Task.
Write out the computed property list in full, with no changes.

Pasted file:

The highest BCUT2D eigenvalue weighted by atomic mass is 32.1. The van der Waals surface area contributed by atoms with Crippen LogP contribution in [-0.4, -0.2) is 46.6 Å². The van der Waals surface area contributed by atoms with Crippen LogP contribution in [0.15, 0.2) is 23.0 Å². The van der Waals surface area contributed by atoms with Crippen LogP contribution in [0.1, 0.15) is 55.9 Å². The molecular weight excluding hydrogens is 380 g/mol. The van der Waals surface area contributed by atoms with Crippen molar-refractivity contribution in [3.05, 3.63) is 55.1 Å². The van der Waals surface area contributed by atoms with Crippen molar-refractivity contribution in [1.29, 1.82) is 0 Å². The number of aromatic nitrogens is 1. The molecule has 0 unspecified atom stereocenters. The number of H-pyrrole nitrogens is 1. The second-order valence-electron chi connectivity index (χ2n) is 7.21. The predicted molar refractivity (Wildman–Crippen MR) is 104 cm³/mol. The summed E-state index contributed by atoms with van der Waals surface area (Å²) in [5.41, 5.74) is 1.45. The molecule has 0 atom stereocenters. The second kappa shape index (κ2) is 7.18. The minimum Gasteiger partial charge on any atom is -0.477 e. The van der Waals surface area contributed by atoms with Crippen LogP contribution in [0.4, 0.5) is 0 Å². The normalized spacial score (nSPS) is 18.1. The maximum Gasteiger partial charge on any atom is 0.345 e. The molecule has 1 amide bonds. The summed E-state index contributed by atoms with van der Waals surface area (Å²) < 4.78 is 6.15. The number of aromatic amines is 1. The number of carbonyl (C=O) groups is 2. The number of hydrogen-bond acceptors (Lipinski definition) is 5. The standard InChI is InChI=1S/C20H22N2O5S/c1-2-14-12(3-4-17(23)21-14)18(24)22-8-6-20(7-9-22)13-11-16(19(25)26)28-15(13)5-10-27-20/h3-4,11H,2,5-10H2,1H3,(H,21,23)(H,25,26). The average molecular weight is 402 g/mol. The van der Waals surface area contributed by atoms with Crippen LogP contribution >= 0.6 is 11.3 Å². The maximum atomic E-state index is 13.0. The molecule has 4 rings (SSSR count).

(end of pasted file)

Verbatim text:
The highest BCUT2D eigenvalue weighted by atomic mass is 32.1. The van der Waals surface area contributed by atoms with Crippen LogP contribution in [-0.4, -0.2) is 46.6 Å². The van der Waals surface area contributed by atoms with Crippen LogP contribution in [0.15, 0.2) is 23.0 Å². The van der Waals surface area contributed by atoms with Crippen LogP contribution in [0.1, 0.15) is 55.9 Å². The molecular weight excluding hydrogens is 380 g/mol. The van der Waals surface area contributed by atoms with Crippen molar-refractivity contribution in [3.05, 3.63) is 55.1 Å². The van der Waals surface area contributed by atoms with Crippen molar-refractivity contribution in [1.29, 1.82) is 0 Å². The number of aromatic nitrogens is 1. The molecule has 0 unspecified atom stereocenters. The number of H-pyrrole nitrogens is 1. The second-order valence-electron chi connectivity index (χ2n) is 7.21. The predicted molar refractivity (Wildman–Crippen MR) is 104 cm³/mol. The summed E-state index contributed by atoms with van der Waals surface area (Å²) in [5.41, 5.74) is 1.45. The molecule has 0 atom stereocenters. The second kappa shape index (κ2) is 7.18. The minimum Gasteiger partial charge on any atom is -0.477 e. The van der Waals surface area contributed by atoms with Crippen LogP contribution in [0.4, 0.5) is 0 Å². The normalized spacial score (nSPS) is 18.1. The maximum Gasteiger partial charge on any atom is 0.345 e. The molecule has 1 amide bonds. The summed E-state index contributed by atoms with van der Waals surface area (Å²) < 4.78 is 6.15. The number of aromatic amines is 1. The number of carbonyl (C=O) groups is 2. The number of hydrogen-bond acceptors (Lipinski definition) is 5. The standard InChI is InChI=1S/C20H22N2O5S/c1-2-14-12(3-4-17(23)21-14)18(24)22-8-6-20(7-9-22)13-11-16(19(25)26)28-15(13)5-10-27-20/h3-4,11H,2,5-10H2,1H3,(H,21,23)(H,25,26). The average molecular weight is 402 g/mol. The van der Waals surface area contributed by atoms with Crippen LogP contribution >= 0.6 is 11.3 Å². The maximum atomic E-state index is 13.0. The molecule has 4 rings (SSSR count).